So I’ve taken to reading children’s books. Not exclusively, but I’ve got a list, and I’m making discoveries. Not fairy tales, I actually read tens and tens of the classic fairy tales, as our school had a lushly illustrated collection that I read during classes, when I should have been doing other things. Perhaps this explains the turn toward the macabre: fairy tales are dark creatures. I missed popular and respected children’s books. Paddington Bear, The Wind In The Willows, The Tales of Peter Rabbit, Winnie the Pooh. I saw an article in my Facebook feed this week about adults not reading children’s book, and they are loosing out. But I have started a quest to read the great ones, and the not so well known gems, ones I discover by accident.
My little friends and I go to the library sometimes. They curl their fingers around mine, and I read them as many books as they like. I think of how much my mother lost in never reading to me, what an incalculable deprivation in never opening a book, and feeling the happiness she could have given me, because someone told her she would never read, instead of taking the time to help her learn. I think of how she believed in my reading and intelligence, and how proud and confused and scared she was by my world. I never understood just how frightening the uncertain was for her, as I was hoisted into it too early, and with a precocious if angry confidence to face it all.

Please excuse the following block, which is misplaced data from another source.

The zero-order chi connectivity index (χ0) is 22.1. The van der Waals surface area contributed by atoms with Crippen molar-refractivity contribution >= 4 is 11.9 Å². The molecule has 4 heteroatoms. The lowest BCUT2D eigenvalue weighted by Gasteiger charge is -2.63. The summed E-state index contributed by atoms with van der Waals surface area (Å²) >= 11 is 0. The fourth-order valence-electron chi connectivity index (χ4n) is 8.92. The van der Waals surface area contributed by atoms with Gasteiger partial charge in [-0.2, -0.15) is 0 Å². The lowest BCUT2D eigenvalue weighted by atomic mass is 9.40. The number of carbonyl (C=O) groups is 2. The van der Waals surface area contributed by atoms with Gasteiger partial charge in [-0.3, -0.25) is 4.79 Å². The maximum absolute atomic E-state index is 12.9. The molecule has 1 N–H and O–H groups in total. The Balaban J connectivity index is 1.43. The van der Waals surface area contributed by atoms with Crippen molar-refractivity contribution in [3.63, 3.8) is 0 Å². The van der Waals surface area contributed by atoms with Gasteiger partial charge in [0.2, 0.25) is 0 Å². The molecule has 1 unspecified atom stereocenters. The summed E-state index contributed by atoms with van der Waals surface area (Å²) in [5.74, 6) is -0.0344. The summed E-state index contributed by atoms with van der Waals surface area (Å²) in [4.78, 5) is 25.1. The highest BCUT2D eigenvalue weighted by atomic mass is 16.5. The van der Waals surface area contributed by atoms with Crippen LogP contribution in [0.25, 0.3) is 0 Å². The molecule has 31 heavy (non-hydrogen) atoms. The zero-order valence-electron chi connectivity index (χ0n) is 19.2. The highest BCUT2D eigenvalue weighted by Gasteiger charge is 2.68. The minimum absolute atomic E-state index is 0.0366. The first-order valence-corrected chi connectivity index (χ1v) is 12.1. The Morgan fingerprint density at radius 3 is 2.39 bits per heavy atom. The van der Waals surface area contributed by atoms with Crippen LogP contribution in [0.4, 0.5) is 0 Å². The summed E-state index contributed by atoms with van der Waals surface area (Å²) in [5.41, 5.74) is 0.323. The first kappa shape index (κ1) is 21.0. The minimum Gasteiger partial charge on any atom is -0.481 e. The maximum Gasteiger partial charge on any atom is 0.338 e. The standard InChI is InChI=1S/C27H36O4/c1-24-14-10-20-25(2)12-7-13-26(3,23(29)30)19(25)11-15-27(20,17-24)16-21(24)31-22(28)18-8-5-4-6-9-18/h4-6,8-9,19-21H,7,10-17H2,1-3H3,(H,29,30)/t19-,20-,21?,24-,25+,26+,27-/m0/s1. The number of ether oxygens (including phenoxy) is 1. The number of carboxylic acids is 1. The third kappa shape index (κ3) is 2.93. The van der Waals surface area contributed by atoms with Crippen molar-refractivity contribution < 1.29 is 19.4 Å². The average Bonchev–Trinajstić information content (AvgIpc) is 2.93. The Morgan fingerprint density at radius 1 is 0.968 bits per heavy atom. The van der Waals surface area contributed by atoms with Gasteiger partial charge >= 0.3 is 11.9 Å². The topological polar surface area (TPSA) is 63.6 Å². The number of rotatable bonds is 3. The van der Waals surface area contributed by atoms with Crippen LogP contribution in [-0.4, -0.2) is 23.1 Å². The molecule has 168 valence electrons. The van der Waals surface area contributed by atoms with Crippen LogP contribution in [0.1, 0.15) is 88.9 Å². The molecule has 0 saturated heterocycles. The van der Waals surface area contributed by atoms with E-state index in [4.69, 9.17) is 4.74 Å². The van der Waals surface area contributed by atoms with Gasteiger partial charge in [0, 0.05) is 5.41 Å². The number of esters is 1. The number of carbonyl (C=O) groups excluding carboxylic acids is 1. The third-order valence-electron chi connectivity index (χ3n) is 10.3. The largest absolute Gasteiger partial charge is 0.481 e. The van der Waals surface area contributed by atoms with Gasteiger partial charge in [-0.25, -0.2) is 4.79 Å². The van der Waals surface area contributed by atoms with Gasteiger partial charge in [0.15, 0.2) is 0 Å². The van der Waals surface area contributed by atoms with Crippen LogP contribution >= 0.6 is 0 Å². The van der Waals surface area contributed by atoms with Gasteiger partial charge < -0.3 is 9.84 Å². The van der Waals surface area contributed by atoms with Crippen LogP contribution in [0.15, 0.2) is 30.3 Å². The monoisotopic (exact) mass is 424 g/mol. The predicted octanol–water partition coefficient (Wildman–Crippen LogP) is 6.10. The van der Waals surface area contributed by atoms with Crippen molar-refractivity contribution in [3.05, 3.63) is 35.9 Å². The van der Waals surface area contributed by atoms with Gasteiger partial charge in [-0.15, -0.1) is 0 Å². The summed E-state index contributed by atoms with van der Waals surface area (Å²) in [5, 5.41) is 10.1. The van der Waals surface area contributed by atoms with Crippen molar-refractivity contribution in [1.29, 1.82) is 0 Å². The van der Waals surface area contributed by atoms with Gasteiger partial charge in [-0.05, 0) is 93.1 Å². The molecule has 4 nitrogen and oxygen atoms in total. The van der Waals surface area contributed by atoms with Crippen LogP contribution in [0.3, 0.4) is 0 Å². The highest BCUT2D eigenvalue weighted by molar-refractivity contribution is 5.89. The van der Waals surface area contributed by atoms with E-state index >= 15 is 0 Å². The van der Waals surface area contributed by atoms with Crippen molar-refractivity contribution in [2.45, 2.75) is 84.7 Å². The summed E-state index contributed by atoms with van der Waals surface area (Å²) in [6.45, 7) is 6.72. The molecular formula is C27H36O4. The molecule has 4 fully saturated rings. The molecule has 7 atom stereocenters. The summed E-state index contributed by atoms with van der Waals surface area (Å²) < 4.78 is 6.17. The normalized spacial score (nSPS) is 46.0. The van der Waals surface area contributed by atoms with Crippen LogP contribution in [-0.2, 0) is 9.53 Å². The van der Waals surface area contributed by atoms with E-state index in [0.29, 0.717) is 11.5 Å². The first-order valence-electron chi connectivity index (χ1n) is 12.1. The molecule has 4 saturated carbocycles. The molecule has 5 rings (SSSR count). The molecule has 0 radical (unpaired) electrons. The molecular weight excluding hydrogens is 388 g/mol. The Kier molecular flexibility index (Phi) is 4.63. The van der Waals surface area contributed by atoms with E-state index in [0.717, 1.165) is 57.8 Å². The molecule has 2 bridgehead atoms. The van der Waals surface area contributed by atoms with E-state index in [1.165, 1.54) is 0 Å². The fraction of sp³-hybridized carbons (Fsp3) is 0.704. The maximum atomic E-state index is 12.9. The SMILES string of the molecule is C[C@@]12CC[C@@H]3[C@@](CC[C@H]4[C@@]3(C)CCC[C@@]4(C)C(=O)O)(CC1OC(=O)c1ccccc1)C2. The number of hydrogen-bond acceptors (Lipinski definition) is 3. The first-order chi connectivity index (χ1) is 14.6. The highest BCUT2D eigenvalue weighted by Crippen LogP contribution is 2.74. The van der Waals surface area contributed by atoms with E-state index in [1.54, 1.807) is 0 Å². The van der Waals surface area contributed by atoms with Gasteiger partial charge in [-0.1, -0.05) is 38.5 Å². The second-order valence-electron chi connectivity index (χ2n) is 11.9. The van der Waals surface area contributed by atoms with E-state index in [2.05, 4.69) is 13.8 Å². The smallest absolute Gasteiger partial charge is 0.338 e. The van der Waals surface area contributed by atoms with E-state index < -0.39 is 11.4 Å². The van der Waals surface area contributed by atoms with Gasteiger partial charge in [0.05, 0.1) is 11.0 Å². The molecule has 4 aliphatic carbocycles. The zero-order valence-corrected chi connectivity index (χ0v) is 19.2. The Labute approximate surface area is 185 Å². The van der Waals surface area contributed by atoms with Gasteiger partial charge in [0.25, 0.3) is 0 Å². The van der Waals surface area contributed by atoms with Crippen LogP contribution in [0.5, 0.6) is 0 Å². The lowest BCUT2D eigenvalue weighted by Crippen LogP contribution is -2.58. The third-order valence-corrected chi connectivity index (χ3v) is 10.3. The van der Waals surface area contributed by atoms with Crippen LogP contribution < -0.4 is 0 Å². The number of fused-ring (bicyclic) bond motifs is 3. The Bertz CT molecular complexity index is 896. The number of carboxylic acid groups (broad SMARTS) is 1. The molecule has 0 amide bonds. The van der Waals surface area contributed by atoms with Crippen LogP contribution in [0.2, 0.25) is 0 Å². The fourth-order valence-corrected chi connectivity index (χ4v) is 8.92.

Some evenings when I am home alone, I pull out a children’s book. I connect with the imagination and innocence and love and wisdom of its pages, available to us no matter our age. They bring me to simpler places, not because they lack meaning, but because they lack the unnecessary complexity that smart folks love to create. Though I mourn never having these tales as a child, I celebrate these stories and fables now, as one who has known the world without them.
For the gift of never having experienced the great children’s stories, is that I enjoy them as only one who has never had them can. They hold no bad histories, only the heart and mind I bring with me as the sun sets, and the wish to see the world through the eyes of a much beloved child, the child in myself who I’ve come to treasure.